Published By OutdoorsFIRST Media Published September 14, 2017
NEW SMYRNA BEACH, Fla. - On the heels of a dramatic championship event, the Cabela's National Walleye Tour announced its 2018 schedule, a diverse four-tournament slate that concludes with the year-end championship at Lake of the Woods, one of the most revered walleye factories in the world. Each 2018 pro-am event boasts national television coverage and a guaranteed payback of over 100 percent.
"I really like the new schedule," said Minn Kota pro Dean Arnoldussen, the winner of the 2017 championship. "It's a good mix of rivers and lakes and we're hitting them at peak times. It's also nice to be visiting new places. As a competitor, it's great because it levels the playing field for everyone."
The 2018 season commences May 10-11 in Red Wing, Minn., where anglers will probe the walleye-rich waters of pools 3, 4 and 5 of the Mississippi River. The upper stretches of the Mighty Miss are known for producing big walleyes, particularly in the spring.
"The timing for the opener is perfect," said Ranger-Evinrude pro Bill Shimota, who guides on pools 3 and 4 and has won several major tournaments on the Mississippi. "It's early enough where the big fish are still aggressive, but it's late enough where it will spread the field out. Earlier in the year, Red Wing can be a boat race to the best spots. When you put the tournament in May, we won't all stack up in Pool 4. Pool 3 will definitely be in play and so will (Lake) Pepin."
Stop No. 2, June 14-15, takes the world's best walleye anglers to Saginaw Bay in Bay City, Mich. The National Walleye Tour has never visited Saginaw Bay in its five-year existence. The timing, however, is perfect as Saginaw Bay's walleye population is steadily on the rise.
"Saginaw Bay is a fishery that has definitely come back," said Hydrowave pro Mark Courts, who won the 2008 PWT Championship on Saginaw Bay. "There will be lots of fish catches and numerous 4- and 5-pounders caught. Timing wise, those bigger fish are concentrated in the Inner Bay early in the year. I think we'll be there early enough to capitalize. If the fish are in the Inner Bay, it's going to be a shootout.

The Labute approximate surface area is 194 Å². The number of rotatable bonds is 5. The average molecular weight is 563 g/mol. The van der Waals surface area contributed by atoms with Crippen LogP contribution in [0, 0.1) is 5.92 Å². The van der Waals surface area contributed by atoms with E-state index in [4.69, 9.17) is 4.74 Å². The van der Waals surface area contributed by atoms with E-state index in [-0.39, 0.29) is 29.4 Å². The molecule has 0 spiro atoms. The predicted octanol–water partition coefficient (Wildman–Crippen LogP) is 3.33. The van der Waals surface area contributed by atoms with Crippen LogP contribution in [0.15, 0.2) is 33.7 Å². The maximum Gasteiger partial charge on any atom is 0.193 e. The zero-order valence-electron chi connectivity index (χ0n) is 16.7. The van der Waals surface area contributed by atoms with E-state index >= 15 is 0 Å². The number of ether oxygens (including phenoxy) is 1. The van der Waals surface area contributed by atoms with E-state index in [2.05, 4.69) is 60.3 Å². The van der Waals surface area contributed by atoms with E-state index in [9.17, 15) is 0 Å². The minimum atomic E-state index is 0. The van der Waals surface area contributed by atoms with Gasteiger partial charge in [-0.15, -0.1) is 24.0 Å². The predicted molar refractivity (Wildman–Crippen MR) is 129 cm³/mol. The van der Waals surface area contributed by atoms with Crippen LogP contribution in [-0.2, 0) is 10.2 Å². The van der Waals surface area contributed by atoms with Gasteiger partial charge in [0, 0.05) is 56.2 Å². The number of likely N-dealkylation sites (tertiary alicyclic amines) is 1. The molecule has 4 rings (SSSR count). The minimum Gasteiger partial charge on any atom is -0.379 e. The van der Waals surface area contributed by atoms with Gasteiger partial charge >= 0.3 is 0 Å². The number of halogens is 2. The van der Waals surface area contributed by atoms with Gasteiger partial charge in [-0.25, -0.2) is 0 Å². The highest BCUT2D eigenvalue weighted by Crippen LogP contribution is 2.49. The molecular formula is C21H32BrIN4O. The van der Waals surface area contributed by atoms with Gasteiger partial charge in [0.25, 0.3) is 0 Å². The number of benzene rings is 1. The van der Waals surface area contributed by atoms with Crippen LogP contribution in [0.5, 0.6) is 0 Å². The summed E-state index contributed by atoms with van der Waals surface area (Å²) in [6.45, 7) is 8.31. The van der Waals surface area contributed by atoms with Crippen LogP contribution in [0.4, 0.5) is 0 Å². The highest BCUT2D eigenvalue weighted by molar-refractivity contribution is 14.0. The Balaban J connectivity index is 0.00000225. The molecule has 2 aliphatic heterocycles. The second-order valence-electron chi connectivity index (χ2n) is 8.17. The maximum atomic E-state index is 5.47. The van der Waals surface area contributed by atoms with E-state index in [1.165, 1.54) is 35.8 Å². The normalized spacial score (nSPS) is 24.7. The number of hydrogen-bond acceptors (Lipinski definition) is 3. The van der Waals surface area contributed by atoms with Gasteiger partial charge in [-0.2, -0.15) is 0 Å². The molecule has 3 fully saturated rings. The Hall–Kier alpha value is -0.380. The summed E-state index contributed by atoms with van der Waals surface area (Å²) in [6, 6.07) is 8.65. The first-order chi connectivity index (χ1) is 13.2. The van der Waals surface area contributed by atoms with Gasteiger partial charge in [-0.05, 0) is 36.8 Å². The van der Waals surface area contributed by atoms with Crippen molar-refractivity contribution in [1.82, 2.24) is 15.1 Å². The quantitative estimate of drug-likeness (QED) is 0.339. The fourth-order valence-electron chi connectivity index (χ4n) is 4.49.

"I've got a lot of history on Saginaw Bay," added Courts. "That's where I met and proposed to my wife. It will be exciting to visit amid the resurgence. It has come back really strong."
Devils Lake, N.D., hosts the third tournament of the season July 26-27. The vast 200,000-acre natural lake is renowned for its numbers and versatility.
"The timing means there should be both shallow and deep fish," explained Shimota. "I think it will be won deep, but it wouldn't be surprising to see big bags caught from casting the shoreline. Devils Lake is always changing and is always an interesting body of water. At Devils, you can catch fish doing just about anything."
The season concludes Sept. 5-7 at Lake of the Woods, a glacial behemoth that encompasses over 307,000 acres in just Minnesota alone, not to mention the 40 miles of navigable Rainy River. Lake of the Woods is a fitting championship venue as it's known as the Walleye Capital of the World.
"We're ecstatic to host the National Walleye Tour," said Lake of the Woods Executive Director of Tourism, Joe Henry. "When you put this quality of anglers on a proven walleye factory that holds strong numbers of trophy walleyes, it's going to be a memorable week. Our early fall fishing is some of the best of the year. This will be an epic tournament."
In early September, most anglers will target main-lake schools by rigging, bottom bouncing and trolling spinners. Both reefs and mud flats produce quality fish.
"Lake of the Woods is an amazing walleye fishery," said Shimota. "There's going to be major numbers and there will be fish over 28 inches caught too. The only issue is that the main lake can get rough when it blows."
"Lake of the Woods has the potential to be an awesome tournament," Courts offered. "But it also has the potential to beat us up pretty bad."
"I've been walleye fishing all my life and I've never fished Lake of the Woods," said Arnoldussen. "It's a little nerve-wracking, but also exciting. I've done some research and I think it will be a pretty cool place for a championship."
"You're going to see a lot of people come out and fish next year," concluded Courts. "These are such fun bodies of water. I don't think we could have picked a better schedule."
"I haven't been this excited about a schedule in a long, long time," added Shimota.